Chelsea were on the back foot for most of a one-sided first half of the Europa League final.Benfica, with their slick passing and movement, have had the upper hand at the Amsterdam ArenA, where Ashley Cole blocked a shot from Oscar Cardozo before Nicolas Gaitan fired over the Chelsea bar.The Portuguese team continued to sweep forward and Rodrigo missed a good chance to put them ahead when he failed to connect from inside the area.But the Blues, without the injured Eden Hazard and John Terry, finished the half strongly, with Oscar beginning to cause the opposing defence some problems.And Frank Lampard’s swerving shot brought a save from Benfica keeper Artur.Chelsea: Cech, Azpilicueta, Ivanovic, Cahill, Cole, Lampard, Luiz, Ramires, Mata, Oscar, Torres.Subs: Turnbull, Mikel, Moses, Ferreira, Marin, Benayoun, Ake.Click here for our Chelsea v Benfica quizYTo4OntzOjk6IndpZGdldF9pZCI7czoyMDoid3lzaWphLW5sLTEzNTI0NjE4NjkiO3M6NToibGlzdHMiO2E6MTp7aTowO3M6MToiMyI7fXM6MTA6Imxpc3RzX25hbWUiO2E6MTp7aTozO3M6MjI6Ildlc3QgTG9uZG9uIFNwb3J0IGxpc3QiO31zOjEyOiJhdXRvcmVnaXN0ZXIiO3M6MTc6Im5vdF9hdXRvX3JlZ2lzdGVyIjtzOjEyOiJsYWJlbHN3aXRoaW4iO3M6MTM6ImxhYmVsc193aXRoaW4iO3M6Njoic3VibWl0IjtzOjMzOiJTdWJzY3JpYmUgdG8gb3VyIGRhaWx5IG5ld3NsZXR0ZXIiO3M6Nzoic3VjY2VzcyI7czoyODM6IlRoYW5rIHlvdSEgUGxlYXNlIGNoZWNrIHlvdXIgaW5ib3ggaW4gb3JkZXIgdG8gY29uZmlybSB5b3VyIHN1YnNjcmlwdGlvbi4gSWYgeW91IGRvbid0IHNlZSBhbiBlLW1haWwgZnJvbSB1cywgY2hlY2sgeW91ciBzcGFtIGZvbGRlci4gSWYgeW91IHN0aWxsIGhhdmVuJ3QgcmVjZWl2ZWQgYSBjb25maXJtYXRpb24gbWVzc2FnZSwgcGxlYXNlIGUtbWFpbCBmZWVkYmFja0B3ZXN0bG9uZG9uc3BvcnQuY29tIGFuZCB0ZWxsIHVzIHlvdSB3aXNoIHRvIHN1YnNjcmliZSB0byBvdXIgbmV3c2xldHRlci4iO3M6MTI6ImN1c3RvbWZpZWxkcyI7YToxOntzOjU6ImVtYWlsIjthOjE6e3M6NToibGFiZWwiO3M6NToiRW1haWwiO319fQ== Follow West London Sport on TwitterFind us on Facebook
TiVo has passed the 2.5 million subscriber milestone in Europe for the first time.TiVo said its advanced TV platform now covers almost half of Virgin Media’s subscribers and a third of ONO’s. The platfor has also been adopted by Swedish cable operator Com Hem in Europe.TiVo recently began showcasing its full hybrid QAM/IP and IPTV offering. According to the company, this platform is designed to work within cable operators’ existing architecture to implement advanced television as operators continue to transition to video delivery over IP. The solution can be migrated between either network while providing the same TiVo functionality including integration of linear, on-demand, catch-up and over-the-top services.Com Hem’s launch of TiVo in October 2013 was the first such full hybrid QAM/IP and IPTV deployment.“Consumers globally are increasingly demanding a superior TV viewing experience that enables them to access content across multiple screens and devices anytime and anywhere. Our growing roster of international pay-TV operator partners including Com Hem, Virgin Media and ONO recognized this trend early and share TiVo’s vision for the future of TV consumption,” said David Sandford, vice-president, general manager, iInternational at TiVo.“TiVo leads the market in multi-screen, TV Everywhere capabilities with deployments across multiple third party set-top boxes, iOS and Android operating systems and the Web, and Europe represents the largest share of TiVo deployments worldwide to date. Our success here puts a fine point on the overall success of TiVo’s strategic transformation to a major international advanced television platform and services company. We are extremely pleased with the strong and sustained rate of adoption throughout Europe.”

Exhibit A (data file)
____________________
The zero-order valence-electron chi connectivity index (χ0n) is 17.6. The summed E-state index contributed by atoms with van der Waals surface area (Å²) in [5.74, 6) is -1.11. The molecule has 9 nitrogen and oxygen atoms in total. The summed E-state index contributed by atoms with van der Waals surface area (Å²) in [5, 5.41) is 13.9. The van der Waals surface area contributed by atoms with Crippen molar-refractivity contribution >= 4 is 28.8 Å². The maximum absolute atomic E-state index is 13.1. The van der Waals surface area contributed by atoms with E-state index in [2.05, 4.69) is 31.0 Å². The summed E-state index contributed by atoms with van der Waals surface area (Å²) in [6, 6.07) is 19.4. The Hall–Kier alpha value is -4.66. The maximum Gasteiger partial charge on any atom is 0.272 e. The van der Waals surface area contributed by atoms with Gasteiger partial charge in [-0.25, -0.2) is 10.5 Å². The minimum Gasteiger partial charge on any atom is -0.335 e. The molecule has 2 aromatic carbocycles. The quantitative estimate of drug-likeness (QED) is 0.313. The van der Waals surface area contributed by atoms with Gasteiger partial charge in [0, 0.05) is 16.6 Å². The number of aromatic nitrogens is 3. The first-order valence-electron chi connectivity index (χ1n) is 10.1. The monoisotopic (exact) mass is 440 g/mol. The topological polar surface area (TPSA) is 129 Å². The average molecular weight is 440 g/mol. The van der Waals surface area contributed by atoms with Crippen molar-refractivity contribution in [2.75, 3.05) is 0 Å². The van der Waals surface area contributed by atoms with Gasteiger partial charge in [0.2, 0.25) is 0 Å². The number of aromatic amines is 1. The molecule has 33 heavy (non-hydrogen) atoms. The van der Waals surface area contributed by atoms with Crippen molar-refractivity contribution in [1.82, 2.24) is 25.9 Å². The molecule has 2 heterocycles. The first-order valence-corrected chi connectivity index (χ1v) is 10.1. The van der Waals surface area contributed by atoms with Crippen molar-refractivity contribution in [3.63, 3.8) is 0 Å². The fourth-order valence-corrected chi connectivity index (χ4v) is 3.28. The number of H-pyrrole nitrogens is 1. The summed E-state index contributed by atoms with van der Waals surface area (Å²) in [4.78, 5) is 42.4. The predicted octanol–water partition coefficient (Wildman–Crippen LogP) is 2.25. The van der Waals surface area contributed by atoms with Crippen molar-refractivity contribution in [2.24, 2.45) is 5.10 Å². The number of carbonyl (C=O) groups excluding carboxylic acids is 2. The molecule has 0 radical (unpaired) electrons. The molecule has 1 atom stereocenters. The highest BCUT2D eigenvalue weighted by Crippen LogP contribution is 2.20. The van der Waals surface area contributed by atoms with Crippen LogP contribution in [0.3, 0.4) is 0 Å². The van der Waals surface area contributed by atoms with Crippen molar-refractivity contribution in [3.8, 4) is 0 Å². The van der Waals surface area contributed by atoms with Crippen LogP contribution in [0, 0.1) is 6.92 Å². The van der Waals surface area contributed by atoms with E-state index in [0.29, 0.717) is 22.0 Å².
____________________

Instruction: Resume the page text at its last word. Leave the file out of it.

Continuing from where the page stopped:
Stofa chief technology officer, Thomas Helbo.Cloud-based DVR services remain problematic for operators due to restrictions on the use of content rights, according to a panel of cable executives and technologists at content security provider Verimatrix’s ‘Multi-Network Solutions in the Real World’ event, which took place ahead of the main conference sessions at ANGA COM today in Cologne.Erik Meijer, senior innovation manager at Dutch cable operator Ziggo said his company is ultimately looking to add cloud-based recording as it rolls out its IP-connected CI+ TV service. However, securing rights remains a key challenge, he said. Meyer said Ziggo wanted to be able to offer all content as catch-up content but he said it is unlikely that operators will succeed in the short term, while network-based DVR is also difficult in the Netherlands, he said.Similar barriers to network-based recording exist in Germany, according to Wolfgang Zeller, vice-president of service engineering at Vodafone-owned cable operator Kabel Deutschland.“Network DVR is not economically feasible in Germany. This is really due to the studios because there is no value chain to monetise it,” said Zeller. “Technology-wise you can do a lot but the thing that is lacking is rights and the whole business model needs to be defined. If it was just up to us we would already have a network DVR service up and running, but it is not possible,” he said.Where content providers insist on operators making an individual copy per user rather than allowing network-based recordings to be shared between multiple users, or where ‘single copy per user’ is mandated by law, the cost of running network or cloud-based DVR services can be prohibitive, according to Thomas Helbo, chief technology officer of Danish cable operator Stofa.Helbo said that there is always a cost involved in recording programmes in the cloud. “One thing we have discussed is having one instance per customer when making recordings, which doesn’t make technical sense,” he said. Helbo said the economics of network DVR need to make sense for everyone and that it made no sense to insist on a particular way of doing it “just because someone wants to make sure it is a similar service to a DVR in the home.”Helbo said operators had to make sure they could make additional revenues when they launch new services generally, rather than launch things free of charge . “It is important that we do things in the right way,” he said. Operators have already launched too many services without working out any real way to make money from them, he said.DVR technology provider TiVo, which has deployed set-top-based DVR services for European operators including Virgin Media, Com Hem and ONO, is talking to new operators and is looking at a move to network DVR with a number of players, according to Joe Weber, vice-president of technology strategy. He said that rights issues remain problematic, not only for network-based DVR but also for allowing viewing on multiple devices, where studios and other content providers currently restrict consumption, typically to five devices concurrently.Weber said that in the US there are homes with a number of TVs that will continue to require multi-tuner DVR gateways and multiple set-top boxes as well as multiple tablets and mobile phones attached to the gateway. “The number of devices in each home just keeps increasing. The challenges are also to do with the rights issues,” he said.Steve Oetegenn, president of Verimatrix, said at least one operator had wanted licences to allow viewing on 30 devices concurrently. However, he said, studios want to extract maximum return on their investment and prevent, for example, two households in an apartment block sharing content. Oetegenn said that, with IP-based content security technology, it is possible to limit locations and IP addresses , enabling providers to restrict consumption to a single authenticated household.In addition to the ability to record, operators increasingly want to support viewing on multiple devices inside, and ultimately outside, the home, leading to an onward migration to IP-based video. Attendees at the Verimatrix event heard that operators are at different stages in making the transition to IP-based video, driven not only by the need to deliver multiscreen services but by mergers between cable and other service providers with IP-based fixed-line assets.Meijer said that Ziggo currently has IP video for multiscreen devices inside the home, alongside its DVB-C network. “For IP video the next step is to go outside the home,” he said, adding that Ziggo will be able to use its extensive network of IP hotspots based on users’ in-home WiFi routers to deliver out-of-home connectivity.Meijer said Ziggo is also thinking about migrating its on-demand services “and perhaps some niche linear channels” to IP. “More and more capacity will be used for IP, with less for broadcast,” he said.Kabel Deutschland currently only offers a classic cable TV service without multiscreen distribution but the acquisition of the company by mobile giant Vodafone is likely to expedite the launch of the latter and accelerate migration to IP video, said Zeller.He said that the Vodafone acquisition means that Kabel Deutschland is becoming a converged service provider. While integration of IT systems and the development of converged services will take some time, the pair will initially launch jointly branded services with a new brand identity.Zeller said Kabel Deutschland is “not yet hybrid” in the sense of offering IP linear channels on its cable network. However, Vodafone is offering IP services on its own fixed-line network.In terms of the future direction of the cable network’s migration to IP technology, Zeller said there would likely be “a race” between DVB-C2, the new DVB standard for cable broadcast, and high-speed data standard DOCSIS 3.1,. He said it is likely that Kabel Deutschland will eventually opt for IP video over DOCSIS 3.1 in the future, rather than a widespread deployment of DVB-C2. “Ultimately you want to be an all-IP network end to end,” he said.Helbo at Stofa said that about 50-60% of customers at Stofa currently have a broadband package enabling them to view multiscreen TV services from the operator. Public broadcasters’ catch-up services have also been made available on the platform and Stofa has launched a ‘restart’ service as part of its catch-up functionality.Helbo said that most consumption of video remained within the home, largely due to the cost of consuming content on 3G and 4G networks. Most out-of-home consumption is on WiFi and viewing sessions are significantly shorter when people are out of home. Most viewing is on phones out of the home rather than on tablets, he said.Helbo said that the acquisition of Stofa by energy utility SE, which has also rolled out its own fibre network, means that the company will migrate to IP video over time. Stofa is now running cable and IP video services, with hybrid boxes deployed in homes.